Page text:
Lazy Lawrence The story “Lazy Lawrence” is about a young boy, Jem, which lives with his mother and his mother cannot afford the rent. So in order for the rent to get paid, she was going to sell their horse, Lightfoot. Jem does not want this to happen so he takes matters into his own hands. He finds work with a mistress and saves every penny he gets to save his horse. When the day comes to sell the horse, Jem wanted to surprise his mother with the money, but then he realized someone stole all the money that he had saved up.
A few cohesions are enhanced by human nature in the stories, and an old question “is human nature foreseeable?” Considering a deeper look into each story there is a profusion of symbolism in both stories. In “The Rocking-Horse Winner” story Paul, a boy who knows that his mother does not love him and he wants to gain his mother’s love by foretelling the winning horse or being lucky. The boy goes to great lengths to try to achieve his objective and it does not take long for him to grasp that all his exertions may not work. Note that in this story the message is experienced by many life; however most are not as histrionic as of Paul’s mother. Paul’s mother a stunning woman blessed with advantages marries an attractive man for love, but the love eventually runs dry.
She tells him that she has no luck and so the house is cursed by a shortage of money. As a result of this pivotal conversation Paul taps into a supernatural power. By using his rocking horse he can now find out the names of the winning horse in natural race meetings. However, in doing so Paul tries too hard and he becomes desperately ill. His dies in his quest to win his mothers love. From the outset D.H. Lawrence uses descriptive use of imagery in order to make the character of Paul more effective.
When he went camping with his family over the summer, his mother spotted it and used it as reinforcement to practice his instrument. “Remember the harp player Anthony, always practicing” she would say. This finally pushed him over the edge, he found a way to get out of practicing and messed up horribly at his big rehearsal. Afterwards, his teacher told him that if the whirligig played all the time, it would break. Then he quit and followed his baseball dreams.
In ‘Horse Whisperer’ the whisperer has lost a lifestyle and he/she says ‘but the tractor came over the fields like a warning’, relating to the industrial revolution so horses were no longer needed for ploughing the fields and therefore he/she was not needed either. He/she was ‘scorned as demon and witch’. This is similar to the woman in ‘Les Grands Seigneurs’. She starts off by seeing men as her ‘performing seals’ entertaining her and she sees herself as ‘their queen’. This shows how naive she is about men, and when she gets married she is treated in the same way as the men she treated.
Charles Bovary, who is a second class country doctor, falls in love with Emma, the daughter of one of his patients and gets married to her. Since young, Emma thinks that marriage and love are the remedies of her predicament. However, after getting married to Charles, she realizes that the marriage failed to fulfill her expectations. After she goes to an extravagant ball, she begins to dream constantly of a more stylish life. Depression overwhelms her when she evaluates her fantasies to the everyday village life, and eventually her apathy makes her ill.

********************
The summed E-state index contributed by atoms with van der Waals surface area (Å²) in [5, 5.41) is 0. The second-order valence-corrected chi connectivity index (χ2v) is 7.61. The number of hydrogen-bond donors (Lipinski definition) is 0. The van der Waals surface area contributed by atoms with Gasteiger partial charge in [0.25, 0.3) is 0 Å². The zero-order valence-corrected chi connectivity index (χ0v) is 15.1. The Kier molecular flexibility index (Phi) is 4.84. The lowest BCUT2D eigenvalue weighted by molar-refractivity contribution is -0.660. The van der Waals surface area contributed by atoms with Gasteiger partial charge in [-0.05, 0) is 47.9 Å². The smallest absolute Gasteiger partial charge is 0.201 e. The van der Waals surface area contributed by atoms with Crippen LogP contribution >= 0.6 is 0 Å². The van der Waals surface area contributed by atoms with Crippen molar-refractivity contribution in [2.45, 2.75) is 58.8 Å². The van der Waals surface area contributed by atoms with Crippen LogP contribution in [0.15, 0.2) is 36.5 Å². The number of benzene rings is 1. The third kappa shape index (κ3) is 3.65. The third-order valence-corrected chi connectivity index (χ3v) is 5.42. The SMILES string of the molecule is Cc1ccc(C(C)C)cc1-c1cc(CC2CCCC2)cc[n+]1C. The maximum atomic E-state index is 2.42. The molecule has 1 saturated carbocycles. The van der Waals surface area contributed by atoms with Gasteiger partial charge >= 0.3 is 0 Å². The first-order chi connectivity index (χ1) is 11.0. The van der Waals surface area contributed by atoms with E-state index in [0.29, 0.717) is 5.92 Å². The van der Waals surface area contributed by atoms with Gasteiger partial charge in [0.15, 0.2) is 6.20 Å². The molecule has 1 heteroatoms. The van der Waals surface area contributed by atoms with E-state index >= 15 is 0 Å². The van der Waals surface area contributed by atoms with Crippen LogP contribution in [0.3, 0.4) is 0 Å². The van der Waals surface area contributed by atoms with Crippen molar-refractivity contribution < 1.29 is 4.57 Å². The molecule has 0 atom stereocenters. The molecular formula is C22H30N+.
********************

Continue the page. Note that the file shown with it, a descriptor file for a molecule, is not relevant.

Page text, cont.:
Judging a book by its cover is a mistake because it leads to wasted time. The Great Gatsby, a novel written by F. Scott Fitzgerald, is a book that reflects that same idea of beauty always falling short. Through a semi-reliable narrator, Fitzgerald writes about obsessions and appearances to show his readers how the “American Dream” is falling apart. Right from the start, Nick, the narrator, introduces himself by giving insight on the way he was raised. His father had told him that whenever he felt “like criticizing anyone…[to] just remember that all the people in this world haven’t had the advantages that you’ve had” (Fitzgerald 1) .
He wanted to prove to his mother Hester, that he himself had luck with money compared to his father. As Paul says in his last word’s in the story, “I never told you, mother, that if I can ride my horse, and get there, then I'm absolutely sure - oh, absolutely! Mother, did I ever tell you? I am lucky.” Paul wants to change his mother into a loving mother rather than keeping her as a neglectful parent because she is a person who has a mindset of only material possessions are her only main focus in life. Throughout the story, Paul’s mother continuously pushes her idea that luck equals being rich and that money is the most important in her life.
It is only later on, however, when everyone finds out that the prophesy is true, her life becomes very miserable and it results in tragedy for herself and others. Though, Gertrude has no prophesies to help her, she too turns a blind eye to the truth that her new husband may have had something to do with her old husbands death. To protect her luxuries status as queen, she marries Claudius as soon as possible. “With mirth in funeral and with dirge in marriage” her husband remarks “In equal scale weighting delight and dole” (II.ii (12-13). The thing she is ignoring is that instead of being sad, Claudius is marrying her.
Before challenges: Aisling asks Ina for guidance and she agrees to help her. So she goes to her friend Lasar who are a descendant of a druid family, whom gives her a magic bracelet which will grow more beautiful every time she does a good deed. The challenges: Aisling first saves a baby from a burning house, then a drowning kid and at last she helps a lumberjack that jacks his own leg. After the challenges: A fine prince from a great country wants to marry Aisling but she only wants Ronan. But her parents does not give their blessing because the prince is wealthy and powerful.